6. Lougheed worried that the Alberta government let oilsands development get ahead of infrastructure and was paying the price in crumbling highways and crowded schools and hospitals. Prentice says damn the torpedoes, full steam ahead because there might be a “price correction” (read: oil price drop) as early as 2017 that will hit the oil producers right in the balance sheet.

5. Lougheed called Fort McMurray and the tar sands a “moonscape” and a “mess”.***He urged the government to revise its policies. Prentice pays lip service to finding the “right balance between resource extraction and the environment”, but concludes that “we’re actually very good at that.”***

4.   Lougheed said “no” to Keystone XL and “yes” to value-added upgrading in Alberta. Prentice said the exact opposite.

3. Lougheed was a fiscal conservative who believed that government had a role in encouraging industry to act for the greater good of all Albertans. He believed that natural resources should be managed with good public policy and created the Alberta Energy Company and Alberta’s petrochemical industry as vehicles for job creation and economic growth. What is Prentice’s view on the government’s role vis-a-vis industry? Let me guess…If Big Oil is happy the rest will take care of itself.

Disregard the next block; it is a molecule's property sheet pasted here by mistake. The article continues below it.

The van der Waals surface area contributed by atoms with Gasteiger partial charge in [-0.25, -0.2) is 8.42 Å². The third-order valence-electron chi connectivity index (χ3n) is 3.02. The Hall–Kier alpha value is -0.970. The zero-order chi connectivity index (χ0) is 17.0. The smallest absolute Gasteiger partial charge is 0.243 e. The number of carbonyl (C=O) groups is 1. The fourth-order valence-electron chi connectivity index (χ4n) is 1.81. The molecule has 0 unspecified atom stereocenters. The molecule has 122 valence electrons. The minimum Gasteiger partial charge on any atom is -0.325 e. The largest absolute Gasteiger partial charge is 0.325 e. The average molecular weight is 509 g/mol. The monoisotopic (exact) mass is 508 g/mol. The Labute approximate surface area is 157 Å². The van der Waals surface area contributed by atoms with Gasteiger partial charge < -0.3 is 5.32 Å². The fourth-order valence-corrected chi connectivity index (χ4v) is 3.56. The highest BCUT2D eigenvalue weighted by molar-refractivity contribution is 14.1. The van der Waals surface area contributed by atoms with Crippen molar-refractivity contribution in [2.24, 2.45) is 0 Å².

Premier Lougheed

2. Lougheed was a visionary leader with an eye to the future. He inspired Albertans who suffered through drought, depression and war to move into the mainstream of Confederation.****Prentice is yesterday’s man. He personifies the status quo—a stagnant 43 year old government responding to the demands of Big Oil with no inkling of how to address the challenges of the 21st century.

1.  In 2006 Peter Lougheed was asked what challenges would face the next premier of Alberta. He said would be many, but “on the economic side it will be trying to manage the development of the Alberta oilsands”. *****Prentice will turn management of the oilsands over to Big Oil because that’s what kindred spirits do.